4. Method to estimate velocity and distance

We used the following equations to calculate walking speed and distance,


where v is velocity [m/min], l is stride [m], f is cadence [steps/min], d is distance [m], and ждt is measurement time interval [min]. Estimating the stride enables us to calculate the velocity and then the distance. We investigated the strides of 11 people and calculated the regression lines as a function of cadence by using the value of average cadences (Fig. 8).


Fig. 8. Relationship between stride and cadence.

The regression lines give the approximate values of stride for each cadence value. By using these regression lines of stride, we devised a method to estimate stride and to estimate velocity and distance with v and d in eqs. (2) and (3). The regression lines of stride while walking and running have different slopes. Therefore, first the exercise mode is inferred, and the proper line is chosen depending on the mode. Then, the distance and velocity are estimated in real time.

The result of distance calculation is shown in Fig. 9. In this experiment, four people walked and ran 300 m six times. They were not directed to use any particular cadence. The plot points show the average error rate, and the bars show the standard deviation. The bar using the proposed method is shorter than that of a sports watch used as a reference, which indicates the proposed method was more accurate in calculating distance.


Fig. 9. Result of distance calculation method.

5. Example of heart rate referenced with gait analysis

An example of the results of gait analysis for one day is shown in Fig. 10. The results show that for this user, the exercise mode was primarily resting, indicated in blue. This participant in fact spent most of the time during the measurement sitting down and working at a computer. During the time the participant was going to work and was leaving the office later, the exercise mode indicates walking, and when the person exercised during lunch time, it indicates running. Consequently, these results indicate that our method is a feasible technique for inferring a user’s activity in daily life. Interestingly, after reaching a resting state after exercising, the heart rate was higher than that of the pre-exercise resting state. This is because there is a tendency for the metabolism to remain at a higher level for several hours after exercise [6]. Multi-monitoring of heart rate and gait makes it possible to gain a better understanding of the changes in vital signs.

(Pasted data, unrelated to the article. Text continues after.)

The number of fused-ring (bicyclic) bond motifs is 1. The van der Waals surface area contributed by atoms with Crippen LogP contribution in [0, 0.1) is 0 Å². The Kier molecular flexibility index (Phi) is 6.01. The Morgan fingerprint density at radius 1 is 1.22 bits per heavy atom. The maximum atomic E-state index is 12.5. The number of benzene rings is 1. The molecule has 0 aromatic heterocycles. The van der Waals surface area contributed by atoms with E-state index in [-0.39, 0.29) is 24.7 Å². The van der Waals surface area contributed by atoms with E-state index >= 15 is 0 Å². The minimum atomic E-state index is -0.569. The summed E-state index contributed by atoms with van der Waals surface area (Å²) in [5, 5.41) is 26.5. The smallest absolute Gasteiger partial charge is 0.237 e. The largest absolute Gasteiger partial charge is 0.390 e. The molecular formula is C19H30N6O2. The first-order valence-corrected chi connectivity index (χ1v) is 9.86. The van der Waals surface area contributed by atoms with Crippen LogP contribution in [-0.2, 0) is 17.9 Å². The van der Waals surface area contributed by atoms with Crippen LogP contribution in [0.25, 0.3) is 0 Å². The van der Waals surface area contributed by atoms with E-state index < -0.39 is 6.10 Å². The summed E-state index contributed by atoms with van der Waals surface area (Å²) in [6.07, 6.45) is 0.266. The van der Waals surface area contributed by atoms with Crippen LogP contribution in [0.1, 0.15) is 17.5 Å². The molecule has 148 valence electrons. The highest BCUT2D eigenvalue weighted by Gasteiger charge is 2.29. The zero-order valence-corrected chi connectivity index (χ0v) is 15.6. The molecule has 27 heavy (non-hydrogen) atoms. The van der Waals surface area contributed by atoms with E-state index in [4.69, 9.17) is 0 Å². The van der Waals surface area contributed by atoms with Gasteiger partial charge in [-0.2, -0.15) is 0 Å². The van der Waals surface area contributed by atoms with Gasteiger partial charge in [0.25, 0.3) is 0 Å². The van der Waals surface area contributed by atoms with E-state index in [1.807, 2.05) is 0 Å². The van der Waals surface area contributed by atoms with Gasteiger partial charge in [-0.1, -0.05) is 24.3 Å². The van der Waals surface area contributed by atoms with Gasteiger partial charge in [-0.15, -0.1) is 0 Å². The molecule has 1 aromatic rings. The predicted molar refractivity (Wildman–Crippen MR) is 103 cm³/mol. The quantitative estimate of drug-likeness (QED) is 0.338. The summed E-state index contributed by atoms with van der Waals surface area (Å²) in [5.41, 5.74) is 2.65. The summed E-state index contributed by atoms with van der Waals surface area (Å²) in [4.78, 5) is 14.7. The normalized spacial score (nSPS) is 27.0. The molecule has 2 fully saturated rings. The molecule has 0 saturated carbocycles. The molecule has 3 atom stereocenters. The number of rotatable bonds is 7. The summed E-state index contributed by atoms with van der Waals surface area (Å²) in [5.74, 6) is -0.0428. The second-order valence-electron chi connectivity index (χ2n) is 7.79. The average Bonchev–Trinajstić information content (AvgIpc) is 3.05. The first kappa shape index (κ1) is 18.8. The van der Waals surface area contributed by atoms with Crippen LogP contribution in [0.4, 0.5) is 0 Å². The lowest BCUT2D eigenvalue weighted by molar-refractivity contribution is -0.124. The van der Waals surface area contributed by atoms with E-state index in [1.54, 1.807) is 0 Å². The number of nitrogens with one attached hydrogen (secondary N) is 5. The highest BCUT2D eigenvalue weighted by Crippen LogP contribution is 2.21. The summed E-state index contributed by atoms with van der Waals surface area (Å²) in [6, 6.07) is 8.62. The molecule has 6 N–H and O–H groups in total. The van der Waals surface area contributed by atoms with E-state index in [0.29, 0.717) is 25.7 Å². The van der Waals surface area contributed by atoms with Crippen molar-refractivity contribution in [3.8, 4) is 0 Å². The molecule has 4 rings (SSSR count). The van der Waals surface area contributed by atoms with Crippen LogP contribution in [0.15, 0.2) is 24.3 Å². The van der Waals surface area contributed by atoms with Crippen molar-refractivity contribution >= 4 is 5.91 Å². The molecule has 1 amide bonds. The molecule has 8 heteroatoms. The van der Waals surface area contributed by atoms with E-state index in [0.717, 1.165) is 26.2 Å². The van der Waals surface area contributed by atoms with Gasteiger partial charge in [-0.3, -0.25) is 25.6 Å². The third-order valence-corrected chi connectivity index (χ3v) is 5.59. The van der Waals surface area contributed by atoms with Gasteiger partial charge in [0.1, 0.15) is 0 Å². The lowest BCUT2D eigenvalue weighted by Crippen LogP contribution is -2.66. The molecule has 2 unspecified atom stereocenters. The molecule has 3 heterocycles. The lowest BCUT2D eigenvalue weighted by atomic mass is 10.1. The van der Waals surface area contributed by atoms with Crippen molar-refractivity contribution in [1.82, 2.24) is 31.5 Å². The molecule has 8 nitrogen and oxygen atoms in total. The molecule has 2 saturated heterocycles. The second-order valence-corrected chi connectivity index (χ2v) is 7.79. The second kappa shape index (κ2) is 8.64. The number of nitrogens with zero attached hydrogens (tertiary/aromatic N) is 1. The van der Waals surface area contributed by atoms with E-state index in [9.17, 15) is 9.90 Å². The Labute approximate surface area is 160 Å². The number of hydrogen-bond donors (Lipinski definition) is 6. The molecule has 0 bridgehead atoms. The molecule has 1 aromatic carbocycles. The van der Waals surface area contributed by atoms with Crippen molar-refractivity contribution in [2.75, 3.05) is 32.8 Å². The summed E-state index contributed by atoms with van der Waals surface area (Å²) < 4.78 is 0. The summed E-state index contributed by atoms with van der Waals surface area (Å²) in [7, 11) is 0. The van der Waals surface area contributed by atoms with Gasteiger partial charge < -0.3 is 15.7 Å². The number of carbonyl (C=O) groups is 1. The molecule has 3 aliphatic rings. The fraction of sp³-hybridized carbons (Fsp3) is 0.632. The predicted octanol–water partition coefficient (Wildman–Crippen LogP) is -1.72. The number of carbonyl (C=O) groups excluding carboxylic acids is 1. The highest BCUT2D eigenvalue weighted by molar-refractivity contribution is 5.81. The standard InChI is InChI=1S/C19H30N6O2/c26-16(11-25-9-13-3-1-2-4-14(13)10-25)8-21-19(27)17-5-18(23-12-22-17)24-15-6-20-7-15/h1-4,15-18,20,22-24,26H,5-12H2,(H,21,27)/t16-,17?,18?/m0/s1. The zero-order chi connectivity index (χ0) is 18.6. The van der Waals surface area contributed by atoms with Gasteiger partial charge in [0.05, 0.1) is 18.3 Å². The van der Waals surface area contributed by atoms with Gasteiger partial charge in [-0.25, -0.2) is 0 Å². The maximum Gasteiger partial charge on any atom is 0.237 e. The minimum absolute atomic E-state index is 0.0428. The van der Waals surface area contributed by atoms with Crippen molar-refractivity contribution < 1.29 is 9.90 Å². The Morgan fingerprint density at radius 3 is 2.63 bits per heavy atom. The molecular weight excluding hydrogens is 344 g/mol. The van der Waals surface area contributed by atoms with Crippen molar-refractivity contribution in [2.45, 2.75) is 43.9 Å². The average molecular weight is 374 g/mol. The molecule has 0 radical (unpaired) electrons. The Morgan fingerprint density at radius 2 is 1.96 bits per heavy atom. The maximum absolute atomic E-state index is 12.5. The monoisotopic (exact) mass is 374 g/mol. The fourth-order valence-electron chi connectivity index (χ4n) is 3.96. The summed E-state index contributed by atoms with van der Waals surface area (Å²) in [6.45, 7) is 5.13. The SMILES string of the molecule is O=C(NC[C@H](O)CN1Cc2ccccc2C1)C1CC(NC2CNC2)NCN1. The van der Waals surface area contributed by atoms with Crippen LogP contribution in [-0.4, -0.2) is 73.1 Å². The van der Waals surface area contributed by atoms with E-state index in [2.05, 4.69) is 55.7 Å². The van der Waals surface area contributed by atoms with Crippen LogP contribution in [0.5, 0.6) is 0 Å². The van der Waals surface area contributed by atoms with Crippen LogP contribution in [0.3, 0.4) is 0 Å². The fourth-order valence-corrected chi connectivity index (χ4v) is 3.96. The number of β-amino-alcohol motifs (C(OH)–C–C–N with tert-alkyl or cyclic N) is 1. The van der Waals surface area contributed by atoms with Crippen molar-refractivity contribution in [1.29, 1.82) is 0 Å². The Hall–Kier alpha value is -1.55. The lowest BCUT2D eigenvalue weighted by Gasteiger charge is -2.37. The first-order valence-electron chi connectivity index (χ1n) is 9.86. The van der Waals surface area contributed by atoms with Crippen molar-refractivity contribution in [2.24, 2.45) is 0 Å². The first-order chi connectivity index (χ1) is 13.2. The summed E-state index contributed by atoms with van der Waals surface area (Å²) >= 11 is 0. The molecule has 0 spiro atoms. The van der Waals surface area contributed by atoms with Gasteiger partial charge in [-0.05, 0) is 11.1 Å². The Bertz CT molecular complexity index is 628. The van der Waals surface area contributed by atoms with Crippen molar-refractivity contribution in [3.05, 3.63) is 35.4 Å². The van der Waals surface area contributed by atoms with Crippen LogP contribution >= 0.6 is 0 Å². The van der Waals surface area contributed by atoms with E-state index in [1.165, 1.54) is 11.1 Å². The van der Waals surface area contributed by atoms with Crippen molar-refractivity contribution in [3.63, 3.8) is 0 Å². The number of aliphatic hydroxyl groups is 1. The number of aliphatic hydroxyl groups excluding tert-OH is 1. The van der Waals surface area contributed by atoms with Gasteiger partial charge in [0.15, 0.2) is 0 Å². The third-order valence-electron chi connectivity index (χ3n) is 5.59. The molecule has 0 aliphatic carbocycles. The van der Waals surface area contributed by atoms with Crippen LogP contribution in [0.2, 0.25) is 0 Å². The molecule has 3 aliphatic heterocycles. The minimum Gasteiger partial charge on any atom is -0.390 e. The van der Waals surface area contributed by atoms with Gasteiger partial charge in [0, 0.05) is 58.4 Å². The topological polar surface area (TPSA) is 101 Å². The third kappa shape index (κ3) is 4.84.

Fig. 10. Example of gait analysis and heart rate measured over one day.

6. Future development

In this article, we described an example of multi-monitoring with a T-shirt type heart rate sensor and an acceleration sensor. This approach to fusing sensors is expected to lead to new applications or services in a variety of fields. We plan to continue our development with the aim of putting the sensor fusing approach to practical use in order to contribute to meeting social needs.

Acknowledgments

The authors would like to thank Takako Ishihara of NTT Device Innovation Center and Kenta Maruyama of Abeism Corporation for their support at experiments.